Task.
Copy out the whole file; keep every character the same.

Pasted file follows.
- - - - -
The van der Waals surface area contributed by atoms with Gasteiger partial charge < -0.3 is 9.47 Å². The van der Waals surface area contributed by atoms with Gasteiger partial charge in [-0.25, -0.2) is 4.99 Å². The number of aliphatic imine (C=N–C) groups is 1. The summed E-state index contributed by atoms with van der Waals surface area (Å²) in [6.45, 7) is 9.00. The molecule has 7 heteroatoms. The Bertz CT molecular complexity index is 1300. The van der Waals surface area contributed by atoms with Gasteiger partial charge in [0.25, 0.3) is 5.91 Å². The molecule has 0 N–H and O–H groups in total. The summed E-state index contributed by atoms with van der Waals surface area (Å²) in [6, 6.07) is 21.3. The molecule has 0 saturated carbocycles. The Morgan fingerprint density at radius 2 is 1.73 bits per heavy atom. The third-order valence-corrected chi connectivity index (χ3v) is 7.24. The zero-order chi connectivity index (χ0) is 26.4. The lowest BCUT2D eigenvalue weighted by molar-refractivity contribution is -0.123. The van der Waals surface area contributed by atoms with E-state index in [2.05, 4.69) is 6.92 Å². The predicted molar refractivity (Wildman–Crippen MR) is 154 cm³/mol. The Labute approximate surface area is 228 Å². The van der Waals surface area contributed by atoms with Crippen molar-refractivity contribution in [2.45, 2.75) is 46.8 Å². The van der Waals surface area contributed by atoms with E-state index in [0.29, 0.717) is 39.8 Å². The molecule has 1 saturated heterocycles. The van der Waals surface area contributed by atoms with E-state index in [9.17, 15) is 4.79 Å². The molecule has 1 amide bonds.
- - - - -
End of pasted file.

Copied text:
The van der Waals surface area contributed by atoms with Gasteiger partial charge < -0.3 is 9.47 Å². The van der Waals surface area contributed by atoms with Gasteiger partial charge in [-0.25, -0.2) is 4.99 Å². The number of aliphatic imine (C=N–C) groups is 1. The summed E-state index contributed by atoms with van der Waals surface area (Å²) in [6.45, 7) is 9.00. The molecule has 7 heteroatoms. The Bertz CT molecular complexity index is 1300. The van der Waals surface area contributed by atoms with Gasteiger partial charge in [0.25, 0.3) is 5.91 Å². The molecule has 0 N–H and O–H groups in total. The summed E-state index contributed by atoms with van der Waals surface area (Å²) in [6, 6.07) is 21.3. The molecule has 0 saturated carbocycles. The Morgan fingerprint density at radius 2 is 1.73 bits per heavy atom. The third-order valence-corrected chi connectivity index (χ3v) is 7.24. The zero-order chi connectivity index (χ0) is 26.4. The lowest BCUT2D eigenvalue weighted by molar-refractivity contribution is -0.123. The van der Waals surface area contributed by atoms with E-state index in [2.05, 4.69) is 6.92 Å². The predicted molar refractivity (Wildman–Crippen MR) is 154 cm³/mol. The Labute approximate surface area is 228 Å². The van der Waals surface area contributed by atoms with Crippen molar-refractivity contribution in [2.45, 2.75) is 46.8 Å². The van der Waals surface area contributed by atoms with E-state index in [0.29, 0.717) is 39.8 Å². The molecule has 1 saturated heterocycles. The van der Waals surface area contributed by atoms with E-state index in [9.17, 15) is 4.79 Å². The molecule has 1 amide bonds.